On Writing: All About Your Muse

your_muse

I have been re-reading Stephen King’s “On Writing.” It never gets old, reading that one. While my favorite part of that book is when he talked about fossils and tools, I also loved the way he described his muse.

There is a muse, but he’s not going to come fluttering down into your writing room and scatter creative fairy-dust all over your typewriter or computer. He lives in the ground. He’s a basement kind of guy. You have to descend to his level, and once you get down there you have to furnish an apartment for him to live in. You have to do all the grunt labor, in other words, while the muse sits and smokes cigars and admires his bowling trophies and pretends to ignore you. Do you think it’s fair? I think it’s fair. He may not be much to look at, that muse-guy, and he may not be much of a conversationalist, but he’s got inspiration. It’s right that you should do all the work and burn all the mid-night oil, because the guy with the cigar and the little wings has got a bag of magic. There’s stuff in there that can change your life. Believe me, I know.

Back in high school, my relationship with creative writing was love/fear. Not love/hate. Never ever hate. There was fear, yes. There was a lot of fear and worry and anxiety each time I would spew out something new. Add to that the fear of having to read it out loud (I hate public speaking. Speech class sat right after Math in my Most Hated Subject list.) plus the fear of hearing what my fellow writers have to say. To get by and be able to write something decent, I relied on the idea of a muse. Or, to be more specific, the mainstream version of a muse, the generic muse. Whenever I became lazy in writing, I’d tell myself it’s because my muse has not yet made an appearance. I waited for the magic dust to be sprinkled on me. More so, I imagined my muse to be a girl.


For years, my writing veered from utter whimsy to downright serious to being light and fluffy, and then go back to being somber and dark. It was a crazy see-saw ride. And while I was baffled with what was going on with all this varying twists in my writing, I didn’t do anything. I just went on with the program because isn’t it easier to just go with the flow? Was I ever wrong. Like most things in my life, it was not until a couple of years later that I began to clearly understand the craft of writing. (I’m a late bloomer in so many things. It’s a curse.) Since then, I have learned what works for me and what doesn’t. My grasp of writing is deeper and more solid. I was able to actually connect with the characters I have created, the world I have built. And re-discovering my muse is one of those things. I have since then accepted the fact that while my muse is actually a guy (I’m not totally shattered by that discovery, though) and he is about as helpful as an ice-cream on an already chilly day, he does make up for his absence when he decides to show himself. He’s there and suddenly… pow I seem to know exactly what to write and how to write it. My fingers should be fast enough to catch up with the thoughts firing across my brain. I rarely pause and mull things over what I have just written, as I am inclined to do often. I just write, write, write. And when I have finally exhausted my sudden burst of creative writing, I put the cap back on my pen, let my fingers crack and pop and indulge in that sweet moment of accomplishing something. And my muse, where is he? Didn’t even join me to celebrate this sense of finishing at least something. He just up and disappeared once I have put down my pen. I don’t even know where he lives or what he looks like. Does he have wings? Does he live underground? Do these things even matter? All I know is that while his appearance is about as predictable as The Mad Hatter’s mind, he does his job well and he helps me get some writing done. My muse, together with my fresh take and understanding of the craft, have made writing more enjoyable.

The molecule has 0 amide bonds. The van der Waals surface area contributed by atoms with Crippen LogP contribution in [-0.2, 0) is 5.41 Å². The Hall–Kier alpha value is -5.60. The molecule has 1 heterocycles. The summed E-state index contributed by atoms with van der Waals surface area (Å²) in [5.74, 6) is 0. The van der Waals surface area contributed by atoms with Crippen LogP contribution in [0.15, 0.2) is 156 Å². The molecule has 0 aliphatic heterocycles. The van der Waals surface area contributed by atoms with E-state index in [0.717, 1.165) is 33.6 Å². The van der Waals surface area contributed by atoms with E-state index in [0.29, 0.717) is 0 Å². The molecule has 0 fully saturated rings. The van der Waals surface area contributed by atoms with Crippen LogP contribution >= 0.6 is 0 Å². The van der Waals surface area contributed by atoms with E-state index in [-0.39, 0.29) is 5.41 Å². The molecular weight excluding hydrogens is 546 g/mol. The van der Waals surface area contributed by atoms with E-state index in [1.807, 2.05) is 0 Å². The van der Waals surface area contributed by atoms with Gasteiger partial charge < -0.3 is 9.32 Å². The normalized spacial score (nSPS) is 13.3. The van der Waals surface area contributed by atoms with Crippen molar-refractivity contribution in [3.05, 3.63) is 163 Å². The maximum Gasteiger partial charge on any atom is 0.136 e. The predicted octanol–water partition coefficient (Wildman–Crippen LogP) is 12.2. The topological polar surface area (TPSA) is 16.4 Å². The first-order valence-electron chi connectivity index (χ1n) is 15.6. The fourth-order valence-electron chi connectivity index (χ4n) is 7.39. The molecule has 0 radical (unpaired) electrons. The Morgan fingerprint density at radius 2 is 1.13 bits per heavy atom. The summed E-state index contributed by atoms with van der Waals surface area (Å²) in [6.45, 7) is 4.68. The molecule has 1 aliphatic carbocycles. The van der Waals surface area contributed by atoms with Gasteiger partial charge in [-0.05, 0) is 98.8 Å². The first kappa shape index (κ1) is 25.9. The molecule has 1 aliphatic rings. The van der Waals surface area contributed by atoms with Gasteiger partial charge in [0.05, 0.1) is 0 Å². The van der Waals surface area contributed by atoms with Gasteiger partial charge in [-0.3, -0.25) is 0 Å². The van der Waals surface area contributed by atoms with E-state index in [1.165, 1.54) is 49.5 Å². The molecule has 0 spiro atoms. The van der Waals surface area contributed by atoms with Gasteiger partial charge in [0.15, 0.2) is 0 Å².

What about YOUR muse? I’d really love to hear about it, even your writing process.

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6 thoughts on “On Writing: All About Your Muse

    1. Hi there, fellow King fan! 🙂 Yeah, that book of his was really great and helpful. With or without a muse, you seem to be writing going just fine. “Baking” and “Back Against the Wall”, for example.

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